Trimming discretionary expenses after retirement

I’d be interested in hearing from long-time or recently retired Dopers who had to or chose to trim expenses.

I have put together a budget and hypothetically, I do have enough income to live on. I figure I won’t be eating lunch out almost daily, I don’t need any more clothes since all I’m doing now is going to Tai Chi and yoga classes. Gas for the car should drop by itself. I have gone through and cut those small things you sign up for that are “only” $5 - $10 per month for various services. Found $60/month right off the bat and banished those.

I live alone, no kids. But the expenses associated with my three cats and two dogs are ASTONISHINGLY high. I don’t see those going down until…well, the inevitable happens (one dog is 11 and one cat is about 13).

Any prudent tips you came up with for living within your (presumably) somewhat reduced means?

Side note on retirement (please feel free to comment on this aspect, too): I had no idea how much that job was stressing me out until I stopped and didn’t have to think about ever going there again. I liked the actual work/tasks that were mine to do, and I did them well-- excellently, to toot my own horn-- turning out a superior product and never once missing a deadline.

But. Maybe it’s just me, but the nitpickiness of everyday office politics, miscommunication, hurt feelings, meetings, cranky people, ridiculous complaints, scant leadership, people who use their computers without having the slightest clue what they are doing, and on and on, year after year…it was like torture by a zillion paper cuts. Over the past month or so since I’ve wrapped up my work and severed ties, I can just feel myself unwinding. Like a knot that was pulled tight (for 12 years) and now it’s spontaneously softening and loosening in the warm sunshine. I’m so happy. :slight_smile:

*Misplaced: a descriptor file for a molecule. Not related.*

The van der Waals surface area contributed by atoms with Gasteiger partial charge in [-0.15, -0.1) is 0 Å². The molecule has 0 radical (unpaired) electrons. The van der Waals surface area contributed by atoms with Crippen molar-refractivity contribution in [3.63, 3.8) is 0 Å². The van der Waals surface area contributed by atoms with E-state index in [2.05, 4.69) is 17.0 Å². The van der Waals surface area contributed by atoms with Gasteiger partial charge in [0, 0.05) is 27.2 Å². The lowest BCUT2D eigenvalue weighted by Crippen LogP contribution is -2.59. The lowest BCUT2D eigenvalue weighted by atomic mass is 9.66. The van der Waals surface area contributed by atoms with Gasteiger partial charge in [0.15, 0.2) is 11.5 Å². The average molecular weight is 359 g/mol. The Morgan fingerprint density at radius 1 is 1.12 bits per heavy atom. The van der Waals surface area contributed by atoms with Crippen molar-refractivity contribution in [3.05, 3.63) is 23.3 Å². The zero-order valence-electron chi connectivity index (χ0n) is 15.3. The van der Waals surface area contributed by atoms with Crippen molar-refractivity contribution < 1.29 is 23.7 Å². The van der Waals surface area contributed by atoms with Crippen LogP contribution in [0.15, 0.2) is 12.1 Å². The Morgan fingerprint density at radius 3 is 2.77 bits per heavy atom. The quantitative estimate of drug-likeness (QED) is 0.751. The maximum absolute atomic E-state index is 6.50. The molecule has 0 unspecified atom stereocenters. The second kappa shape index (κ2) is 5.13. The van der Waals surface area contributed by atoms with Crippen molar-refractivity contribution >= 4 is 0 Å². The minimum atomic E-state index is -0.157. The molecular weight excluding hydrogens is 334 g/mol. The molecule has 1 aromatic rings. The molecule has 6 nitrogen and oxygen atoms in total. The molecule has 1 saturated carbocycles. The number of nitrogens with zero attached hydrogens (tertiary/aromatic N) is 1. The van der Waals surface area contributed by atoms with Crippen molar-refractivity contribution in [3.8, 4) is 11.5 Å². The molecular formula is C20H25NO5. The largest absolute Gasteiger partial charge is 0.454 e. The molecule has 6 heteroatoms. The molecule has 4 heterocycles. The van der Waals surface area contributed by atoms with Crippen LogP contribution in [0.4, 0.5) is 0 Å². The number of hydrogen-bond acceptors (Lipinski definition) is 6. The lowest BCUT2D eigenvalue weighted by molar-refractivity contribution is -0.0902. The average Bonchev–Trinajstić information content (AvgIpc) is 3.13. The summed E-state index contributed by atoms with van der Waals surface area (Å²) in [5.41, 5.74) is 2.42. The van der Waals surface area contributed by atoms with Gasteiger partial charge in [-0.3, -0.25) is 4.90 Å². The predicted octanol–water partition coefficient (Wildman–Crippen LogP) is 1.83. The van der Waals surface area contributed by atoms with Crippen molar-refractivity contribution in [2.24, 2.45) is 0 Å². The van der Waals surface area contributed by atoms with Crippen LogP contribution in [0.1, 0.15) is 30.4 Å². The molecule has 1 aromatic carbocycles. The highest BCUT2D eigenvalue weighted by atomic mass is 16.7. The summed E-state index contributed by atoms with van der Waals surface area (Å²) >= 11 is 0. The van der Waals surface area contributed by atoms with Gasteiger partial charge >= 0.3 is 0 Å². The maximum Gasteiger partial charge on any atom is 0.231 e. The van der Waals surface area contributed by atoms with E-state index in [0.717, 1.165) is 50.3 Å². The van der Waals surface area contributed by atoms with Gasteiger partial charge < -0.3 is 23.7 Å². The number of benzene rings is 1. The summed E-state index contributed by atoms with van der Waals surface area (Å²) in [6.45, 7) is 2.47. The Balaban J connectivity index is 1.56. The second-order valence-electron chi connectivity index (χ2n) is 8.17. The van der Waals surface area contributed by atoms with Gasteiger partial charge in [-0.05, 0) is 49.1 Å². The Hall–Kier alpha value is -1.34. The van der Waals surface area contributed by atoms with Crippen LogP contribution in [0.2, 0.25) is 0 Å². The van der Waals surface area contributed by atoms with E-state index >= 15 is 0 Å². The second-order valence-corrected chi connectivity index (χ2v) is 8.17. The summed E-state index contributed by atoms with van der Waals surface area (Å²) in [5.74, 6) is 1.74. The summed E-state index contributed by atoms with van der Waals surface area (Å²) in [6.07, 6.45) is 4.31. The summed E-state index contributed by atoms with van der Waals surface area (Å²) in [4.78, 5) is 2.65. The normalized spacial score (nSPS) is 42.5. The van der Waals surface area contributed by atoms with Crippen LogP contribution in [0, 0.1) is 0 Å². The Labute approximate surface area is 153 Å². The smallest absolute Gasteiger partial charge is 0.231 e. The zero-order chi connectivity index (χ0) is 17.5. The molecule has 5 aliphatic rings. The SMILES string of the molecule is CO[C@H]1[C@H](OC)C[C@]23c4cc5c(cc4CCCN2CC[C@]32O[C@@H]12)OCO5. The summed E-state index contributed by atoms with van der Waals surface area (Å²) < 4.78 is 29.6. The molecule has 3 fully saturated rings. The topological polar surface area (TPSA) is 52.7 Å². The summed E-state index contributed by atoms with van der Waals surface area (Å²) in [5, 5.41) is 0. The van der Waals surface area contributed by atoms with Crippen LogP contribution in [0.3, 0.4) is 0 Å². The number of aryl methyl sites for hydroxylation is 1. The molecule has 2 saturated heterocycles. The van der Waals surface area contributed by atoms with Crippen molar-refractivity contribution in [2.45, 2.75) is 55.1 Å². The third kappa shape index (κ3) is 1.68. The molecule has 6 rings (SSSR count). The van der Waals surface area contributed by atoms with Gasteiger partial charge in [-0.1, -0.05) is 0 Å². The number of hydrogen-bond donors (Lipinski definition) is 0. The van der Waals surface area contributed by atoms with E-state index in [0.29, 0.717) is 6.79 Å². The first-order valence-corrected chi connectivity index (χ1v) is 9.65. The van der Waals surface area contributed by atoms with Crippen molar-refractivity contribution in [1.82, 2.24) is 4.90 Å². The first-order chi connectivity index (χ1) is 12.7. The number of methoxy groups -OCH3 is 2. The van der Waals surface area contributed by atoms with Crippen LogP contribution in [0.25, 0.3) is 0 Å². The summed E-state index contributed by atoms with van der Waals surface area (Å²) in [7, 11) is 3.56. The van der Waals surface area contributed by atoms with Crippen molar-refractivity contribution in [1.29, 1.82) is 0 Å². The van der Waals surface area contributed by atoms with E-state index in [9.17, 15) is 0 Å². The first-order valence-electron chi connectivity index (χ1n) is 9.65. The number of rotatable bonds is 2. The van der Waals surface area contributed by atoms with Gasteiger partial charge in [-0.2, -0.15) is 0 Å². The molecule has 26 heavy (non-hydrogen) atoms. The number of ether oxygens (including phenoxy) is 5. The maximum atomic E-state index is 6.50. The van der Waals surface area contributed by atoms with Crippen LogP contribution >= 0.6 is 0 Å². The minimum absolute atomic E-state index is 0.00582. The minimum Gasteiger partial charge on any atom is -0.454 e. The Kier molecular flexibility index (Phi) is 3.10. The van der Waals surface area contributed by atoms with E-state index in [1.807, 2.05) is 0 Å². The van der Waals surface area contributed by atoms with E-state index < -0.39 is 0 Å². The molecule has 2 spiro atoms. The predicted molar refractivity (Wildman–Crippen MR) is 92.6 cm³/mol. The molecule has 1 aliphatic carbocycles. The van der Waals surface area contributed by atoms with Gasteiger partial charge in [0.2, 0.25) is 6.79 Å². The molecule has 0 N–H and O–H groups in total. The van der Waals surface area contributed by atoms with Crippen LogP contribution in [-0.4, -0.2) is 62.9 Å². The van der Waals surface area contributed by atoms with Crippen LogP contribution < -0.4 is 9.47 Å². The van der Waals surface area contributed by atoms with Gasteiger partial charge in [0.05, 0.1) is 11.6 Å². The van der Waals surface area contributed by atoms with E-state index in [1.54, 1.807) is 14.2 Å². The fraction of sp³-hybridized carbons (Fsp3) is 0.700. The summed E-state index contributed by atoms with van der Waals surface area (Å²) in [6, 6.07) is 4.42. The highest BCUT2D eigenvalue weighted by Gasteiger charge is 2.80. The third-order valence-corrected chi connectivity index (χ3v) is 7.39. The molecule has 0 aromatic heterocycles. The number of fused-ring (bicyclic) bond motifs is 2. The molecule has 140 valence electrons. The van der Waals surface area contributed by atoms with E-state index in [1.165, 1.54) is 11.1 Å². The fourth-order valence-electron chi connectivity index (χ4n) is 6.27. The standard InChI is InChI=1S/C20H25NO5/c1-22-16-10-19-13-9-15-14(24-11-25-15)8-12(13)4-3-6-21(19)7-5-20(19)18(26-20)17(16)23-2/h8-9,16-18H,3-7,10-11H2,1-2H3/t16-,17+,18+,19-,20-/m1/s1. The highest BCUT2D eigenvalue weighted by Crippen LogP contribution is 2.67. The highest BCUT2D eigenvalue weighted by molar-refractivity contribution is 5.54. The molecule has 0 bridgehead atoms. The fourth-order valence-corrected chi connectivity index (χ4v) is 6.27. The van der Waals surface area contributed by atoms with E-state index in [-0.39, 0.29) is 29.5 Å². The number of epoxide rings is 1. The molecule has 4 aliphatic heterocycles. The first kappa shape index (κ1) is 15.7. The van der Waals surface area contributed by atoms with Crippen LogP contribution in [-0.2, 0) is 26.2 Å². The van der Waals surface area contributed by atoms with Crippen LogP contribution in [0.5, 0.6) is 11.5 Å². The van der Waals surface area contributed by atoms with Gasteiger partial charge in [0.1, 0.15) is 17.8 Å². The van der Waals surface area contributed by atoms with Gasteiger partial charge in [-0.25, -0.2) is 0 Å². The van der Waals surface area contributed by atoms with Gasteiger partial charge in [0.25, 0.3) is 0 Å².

I’m curious, what are the expenses for your pets? Aside from food, there shouldn’t be anything huge. Unless you have ongoing medicines for a chronic illness for one of them.

My bold.

Shouldn’t?? *<scratches head> * What is this shouldn’t you speak of? I know it not.

Good quality food, grooming (4-5 times/per year for the dogs), and three of the animals are on medication. Old cat has major urinary problems. I got him from a 94-year old friend who went into a nursing home. Young cat found when she was a week old, almost died of mange, has heart problems–gets daily medication I rub inside her ear flap (since she would be impossible to pill). Other young cat in good shape (and *cute *as the dickens!).

My older dog gets Adequan(glucosamine) shots in his hip every other week, and acupuncture once a month. I’ve seen a HUGE improvement in him–when his hips first gave out, he couldn’t stand up.* After a week long period of total cage rest, he could walk again but couldn’t squat to poop–he kept sitting down in it. :frowning: Now, after several months, he positively prances around.

Other dog is in good shape.